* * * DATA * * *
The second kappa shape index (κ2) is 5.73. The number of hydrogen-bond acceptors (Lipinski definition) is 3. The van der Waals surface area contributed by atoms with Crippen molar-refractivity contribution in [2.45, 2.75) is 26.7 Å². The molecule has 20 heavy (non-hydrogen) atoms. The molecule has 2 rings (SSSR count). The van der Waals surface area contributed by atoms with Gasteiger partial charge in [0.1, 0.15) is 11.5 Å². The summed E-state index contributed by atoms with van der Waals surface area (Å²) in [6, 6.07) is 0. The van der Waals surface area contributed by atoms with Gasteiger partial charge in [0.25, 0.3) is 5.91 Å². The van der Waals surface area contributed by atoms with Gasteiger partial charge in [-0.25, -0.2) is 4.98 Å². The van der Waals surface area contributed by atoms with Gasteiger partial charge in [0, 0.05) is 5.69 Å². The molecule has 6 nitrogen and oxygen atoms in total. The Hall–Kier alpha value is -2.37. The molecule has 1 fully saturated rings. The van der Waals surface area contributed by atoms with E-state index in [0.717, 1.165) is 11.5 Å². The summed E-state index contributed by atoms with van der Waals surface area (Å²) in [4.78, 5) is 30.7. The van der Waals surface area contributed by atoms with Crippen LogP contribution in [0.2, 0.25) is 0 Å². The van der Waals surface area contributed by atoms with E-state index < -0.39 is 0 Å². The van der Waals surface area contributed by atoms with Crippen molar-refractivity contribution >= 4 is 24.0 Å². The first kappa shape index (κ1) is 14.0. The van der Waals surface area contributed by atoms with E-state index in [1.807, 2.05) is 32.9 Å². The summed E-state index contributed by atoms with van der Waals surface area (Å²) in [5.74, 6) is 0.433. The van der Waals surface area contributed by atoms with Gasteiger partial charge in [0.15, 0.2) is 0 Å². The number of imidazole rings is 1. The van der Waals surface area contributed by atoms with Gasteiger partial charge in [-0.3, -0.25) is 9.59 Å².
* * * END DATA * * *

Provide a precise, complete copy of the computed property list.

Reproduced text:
The second kappa shape index (κ2) is 5.73. The number of hydrogen-bond acceptors (Lipinski definition) is 3. The van der Waals surface area contributed by atoms with Crippen molar-refractivity contribution in [2.45, 2.75) is 26.7 Å². The molecule has 20 heavy (non-hydrogen) atoms. The molecule has 2 rings (SSSR count). The van der Waals surface area contributed by atoms with Gasteiger partial charge in [0.1, 0.15) is 11.5 Å². The summed E-state index contributed by atoms with van der Waals surface area (Å²) in [6, 6.07) is 0. The van der Waals surface area contributed by atoms with Gasteiger partial charge in [0.25, 0.3) is 5.91 Å². The van der Waals surface area contributed by atoms with Gasteiger partial charge in [-0.25, -0.2) is 4.98 Å². The van der Waals surface area contributed by atoms with Gasteiger partial charge in [0, 0.05) is 5.69 Å². The molecule has 6 nitrogen and oxygen atoms in total. The Hall–Kier alpha value is -2.37. The molecule has 1 fully saturated rings. The van der Waals surface area contributed by atoms with E-state index in [0.717, 1.165) is 11.5 Å². The summed E-state index contributed by atoms with van der Waals surface area (Å²) in [4.78, 5) is 30.7. The van der Waals surface area contributed by atoms with Crippen LogP contribution in [0.2, 0.25) is 0 Å². The van der Waals surface area contributed by atoms with E-state index < -0.39 is 0 Å². The van der Waals surface area contributed by atoms with Crippen molar-refractivity contribution >= 4 is 24.0 Å². The first kappa shape index (κ1) is 14.0. The van der Waals surface area contributed by atoms with E-state index in [1.807, 2.05) is 32.9 Å². The summed E-state index contributed by atoms with van der Waals surface area (Å²) in [5.74, 6) is 0.433. The van der Waals surface area contributed by atoms with Gasteiger partial charge in [0.15, 0.2) is 0 Å². The number of imidazole rings is 1. The van der Waals surface area contributed by atoms with Gasteiger partial charge in [-0.3, -0.25) is 9.59 Å².